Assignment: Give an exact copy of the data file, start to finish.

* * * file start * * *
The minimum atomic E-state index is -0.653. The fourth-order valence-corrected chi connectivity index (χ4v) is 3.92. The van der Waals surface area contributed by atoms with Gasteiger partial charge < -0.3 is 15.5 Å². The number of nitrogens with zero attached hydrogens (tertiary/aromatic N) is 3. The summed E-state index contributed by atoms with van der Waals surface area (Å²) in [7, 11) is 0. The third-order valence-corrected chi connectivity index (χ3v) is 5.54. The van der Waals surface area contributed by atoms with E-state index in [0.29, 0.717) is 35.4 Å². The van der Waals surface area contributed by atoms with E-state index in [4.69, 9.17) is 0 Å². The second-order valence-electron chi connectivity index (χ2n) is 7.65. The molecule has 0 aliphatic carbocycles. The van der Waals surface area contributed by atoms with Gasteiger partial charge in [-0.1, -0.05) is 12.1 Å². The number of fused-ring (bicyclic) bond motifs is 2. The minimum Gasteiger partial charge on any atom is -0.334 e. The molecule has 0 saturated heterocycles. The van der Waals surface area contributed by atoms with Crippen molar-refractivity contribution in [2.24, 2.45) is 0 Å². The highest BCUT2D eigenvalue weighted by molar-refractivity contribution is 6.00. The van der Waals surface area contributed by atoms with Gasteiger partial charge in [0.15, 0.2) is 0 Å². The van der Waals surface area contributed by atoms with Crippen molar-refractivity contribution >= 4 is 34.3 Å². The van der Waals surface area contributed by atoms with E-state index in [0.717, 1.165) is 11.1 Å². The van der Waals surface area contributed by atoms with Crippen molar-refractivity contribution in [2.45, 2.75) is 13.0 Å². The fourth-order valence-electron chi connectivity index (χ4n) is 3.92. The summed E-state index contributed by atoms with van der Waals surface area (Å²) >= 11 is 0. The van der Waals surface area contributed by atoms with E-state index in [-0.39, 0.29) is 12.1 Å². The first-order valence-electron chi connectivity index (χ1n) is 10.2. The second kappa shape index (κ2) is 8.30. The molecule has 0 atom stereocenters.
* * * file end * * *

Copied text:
The minimum atomic E-state index is -0.653. The fourth-order valence-corrected chi connectivity index (χ4v) is 3.92. The van der Waals surface area contributed by atoms with Gasteiger partial charge < -0.3 is 15.5 Å². The number of nitrogens with zero attached hydrogens (tertiary/aromatic N) is 3. The summed E-state index contributed by atoms with van der Waals surface area (Å²) in [7, 11) is 0. The third-order valence-corrected chi connectivity index (χ3v) is 5.54. The van der Waals surface area contributed by atoms with E-state index in [0.29, 0.717) is 35.4 Å². The van der Waals surface area contributed by atoms with E-state index in [4.69, 9.17) is 0 Å². The second-order valence-electron chi connectivity index (χ2n) is 7.65. The molecule has 0 aliphatic carbocycles. The van der Waals surface area contributed by atoms with Gasteiger partial charge in [-0.1, -0.05) is 12.1 Å². The number of fused-ring (bicyclic) bond motifs is 2. The minimum Gasteiger partial charge on any atom is -0.334 e. The molecule has 0 saturated heterocycles. The van der Waals surface area contributed by atoms with Crippen molar-refractivity contribution in [2.24, 2.45) is 0 Å². The highest BCUT2D eigenvalue weighted by molar-refractivity contribution is 6.00. The van der Waals surface area contributed by atoms with Gasteiger partial charge in [0.15, 0.2) is 0 Å². The van der Waals surface area contributed by atoms with Crippen molar-refractivity contribution >= 4 is 34.3 Å². The van der Waals surface area contributed by atoms with E-state index in [0.717, 1.165) is 11.1 Å². The van der Waals surface area contributed by atoms with Crippen molar-refractivity contribution in [2.45, 2.75) is 13.0 Å². The fourth-order valence-electron chi connectivity index (χ4n) is 3.92. The summed E-state index contributed by atoms with van der Waals surface area (Å²) >= 11 is 0. The van der Waals surface area contributed by atoms with E-state index in [-0.39, 0.29) is 12.1 Å². The first-order valence-electron chi connectivity index (χ1n) is 10.2. The second kappa shape index (κ2) is 8.30. The molecule has 0 atom stereocenters.